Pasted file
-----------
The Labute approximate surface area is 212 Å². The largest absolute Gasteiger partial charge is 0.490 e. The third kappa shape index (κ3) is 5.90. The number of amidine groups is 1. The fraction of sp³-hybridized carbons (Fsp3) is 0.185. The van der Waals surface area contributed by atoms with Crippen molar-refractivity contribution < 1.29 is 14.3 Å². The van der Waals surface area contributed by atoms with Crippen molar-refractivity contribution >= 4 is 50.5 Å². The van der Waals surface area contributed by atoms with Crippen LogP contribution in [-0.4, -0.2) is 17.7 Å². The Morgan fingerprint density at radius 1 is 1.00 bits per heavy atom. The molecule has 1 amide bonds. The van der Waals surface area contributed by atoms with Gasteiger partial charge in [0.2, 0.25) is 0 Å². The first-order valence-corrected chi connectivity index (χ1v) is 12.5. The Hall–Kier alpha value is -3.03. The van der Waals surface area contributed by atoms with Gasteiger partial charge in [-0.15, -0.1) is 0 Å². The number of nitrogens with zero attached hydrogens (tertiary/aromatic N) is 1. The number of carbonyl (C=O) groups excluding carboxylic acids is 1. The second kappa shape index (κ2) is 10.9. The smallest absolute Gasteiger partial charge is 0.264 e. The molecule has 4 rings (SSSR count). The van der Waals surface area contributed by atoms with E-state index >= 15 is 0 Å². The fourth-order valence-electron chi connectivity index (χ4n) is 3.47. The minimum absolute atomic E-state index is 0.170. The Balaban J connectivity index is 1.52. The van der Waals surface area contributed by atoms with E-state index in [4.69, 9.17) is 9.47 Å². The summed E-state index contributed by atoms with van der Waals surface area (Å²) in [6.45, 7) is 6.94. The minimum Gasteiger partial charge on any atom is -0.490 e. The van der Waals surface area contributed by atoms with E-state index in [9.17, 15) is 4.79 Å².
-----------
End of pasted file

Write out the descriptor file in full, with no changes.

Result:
The Labute approximate surface area is 212 Å². The largest absolute Gasteiger partial charge is 0.490 e. The third kappa shape index (κ3) is 5.90. The number of amidine groups is 1. The fraction of sp³-hybridized carbons (Fsp3) is 0.185. The van der Waals surface area contributed by atoms with Crippen molar-refractivity contribution < 1.29 is 14.3 Å². The van der Waals surface area contributed by atoms with Crippen molar-refractivity contribution >= 4 is 50.5 Å². The van der Waals surface area contributed by atoms with Crippen LogP contribution in [-0.4, -0.2) is 17.7 Å². The Morgan fingerprint density at radius 1 is 1.00 bits per heavy atom. The molecule has 1 amide bonds. The van der Waals surface area contributed by atoms with Gasteiger partial charge in [0.2, 0.25) is 0 Å². The first-order valence-corrected chi connectivity index (χ1v) is 12.5. The Hall–Kier alpha value is -3.03. The van der Waals surface area contributed by atoms with Gasteiger partial charge in [-0.15, -0.1) is 0 Å². The number of nitrogens with zero attached hydrogens (tertiary/aromatic N) is 1. The number of carbonyl (C=O) groups excluding carboxylic acids is 1. The second kappa shape index (κ2) is 10.9. The smallest absolute Gasteiger partial charge is 0.264 e. The molecule has 4 rings (SSSR count). The van der Waals surface area contributed by atoms with E-state index >= 15 is 0 Å². The fourth-order valence-electron chi connectivity index (χ4n) is 3.47. The minimum absolute atomic E-state index is 0.170. The Balaban J connectivity index is 1.52. The van der Waals surface area contributed by atoms with E-state index in [4.69, 9.17) is 9.47 Å². The summed E-state index contributed by atoms with van der Waals surface area (Å²) in [6.45, 7) is 6.94. The minimum Gasteiger partial charge on any atom is -0.490 e. The van der Waals surface area contributed by atoms with E-state index in [9.17, 15) is 4.79 Å².